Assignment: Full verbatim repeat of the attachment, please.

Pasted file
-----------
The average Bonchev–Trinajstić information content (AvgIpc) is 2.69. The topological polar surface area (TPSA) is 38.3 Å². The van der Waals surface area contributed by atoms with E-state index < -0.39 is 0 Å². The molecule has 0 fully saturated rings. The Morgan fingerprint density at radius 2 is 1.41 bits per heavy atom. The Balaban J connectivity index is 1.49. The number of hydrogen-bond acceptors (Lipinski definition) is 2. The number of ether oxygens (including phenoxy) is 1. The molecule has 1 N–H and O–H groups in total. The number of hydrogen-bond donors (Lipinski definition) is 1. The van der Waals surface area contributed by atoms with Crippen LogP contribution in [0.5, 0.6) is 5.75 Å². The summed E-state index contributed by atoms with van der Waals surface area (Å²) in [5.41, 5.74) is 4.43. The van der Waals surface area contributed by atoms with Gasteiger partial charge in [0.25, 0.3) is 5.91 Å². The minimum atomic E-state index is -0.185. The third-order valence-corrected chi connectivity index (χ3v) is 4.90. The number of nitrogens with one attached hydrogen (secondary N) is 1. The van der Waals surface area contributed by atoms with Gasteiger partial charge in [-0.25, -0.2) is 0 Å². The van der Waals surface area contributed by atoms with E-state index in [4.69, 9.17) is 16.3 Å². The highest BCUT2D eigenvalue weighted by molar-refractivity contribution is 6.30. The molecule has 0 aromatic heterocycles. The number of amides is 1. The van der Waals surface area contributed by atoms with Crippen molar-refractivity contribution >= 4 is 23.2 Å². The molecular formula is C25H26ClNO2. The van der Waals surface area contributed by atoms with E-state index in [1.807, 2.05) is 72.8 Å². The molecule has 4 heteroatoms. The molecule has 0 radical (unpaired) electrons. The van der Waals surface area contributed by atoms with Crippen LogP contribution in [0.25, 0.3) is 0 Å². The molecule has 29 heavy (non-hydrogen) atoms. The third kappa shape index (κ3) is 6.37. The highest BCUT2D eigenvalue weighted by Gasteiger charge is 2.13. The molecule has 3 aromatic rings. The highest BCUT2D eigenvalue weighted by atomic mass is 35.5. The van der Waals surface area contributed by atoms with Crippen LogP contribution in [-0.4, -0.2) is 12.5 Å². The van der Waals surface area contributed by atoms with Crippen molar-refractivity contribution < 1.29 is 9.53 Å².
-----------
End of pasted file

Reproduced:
The average Bonchev–Trinajstić information content (AvgIpc) is 2.69. The topological polar surface area (TPSA) is 38.3 Å². The van der Waals surface area contributed by atoms with E-state index < -0.39 is 0 Å². The molecule has 0 fully saturated rings. The Morgan fingerprint density at radius 2 is 1.41 bits per heavy atom. The Balaban J connectivity index is 1.49. The number of hydrogen-bond acceptors (Lipinski definition) is 2. The number of ether oxygens (including phenoxy) is 1. The molecule has 1 N–H and O–H groups in total. The number of hydrogen-bond donors (Lipinski definition) is 1. The van der Waals surface area contributed by atoms with Crippen LogP contribution in [0.5, 0.6) is 5.75 Å². The summed E-state index contributed by atoms with van der Waals surface area (Å²) in [5.41, 5.74) is 4.43. The van der Waals surface area contributed by atoms with Gasteiger partial charge in [0.25, 0.3) is 5.91 Å². The minimum atomic E-state index is -0.185. The third-order valence-corrected chi connectivity index (χ3v) is 4.90. The number of nitrogens with one attached hydrogen (secondary N) is 1. The van der Waals surface area contributed by atoms with Gasteiger partial charge in [-0.25, -0.2) is 0 Å². The van der Waals surface area contributed by atoms with E-state index in [4.69, 9.17) is 16.3 Å². The highest BCUT2D eigenvalue weighted by molar-refractivity contribution is 6.30. The molecule has 0 aromatic heterocycles. The number of amides is 1. The van der Waals surface area contributed by atoms with Crippen molar-refractivity contribution >= 4 is 23.2 Å². The molecular formula is C25H26ClNO2. The van der Waals surface area contributed by atoms with E-state index in [1.807, 2.05) is 72.8 Å². The molecule has 4 heteroatoms. The molecule has 0 radical (unpaired) electrons. The van der Waals surface area contributed by atoms with Crippen LogP contribution in [0.25, 0.3) is 0 Å². The molecule has 29 heavy (non-hydrogen) atoms. The third kappa shape index (κ3) is 6.37. The highest BCUT2D eigenvalue weighted by Gasteiger charge is 2.13. The molecule has 3 aromatic rings. The highest BCUT2D eigenvalue weighted by atomic mass is 35.5. The van der Waals surface area contributed by atoms with Crippen LogP contribution in [-0.4, -0.2) is 12.5 Å². The van der Waals surface area contributed by atoms with Crippen molar-refractivity contribution < 1.29 is 9.53 Å².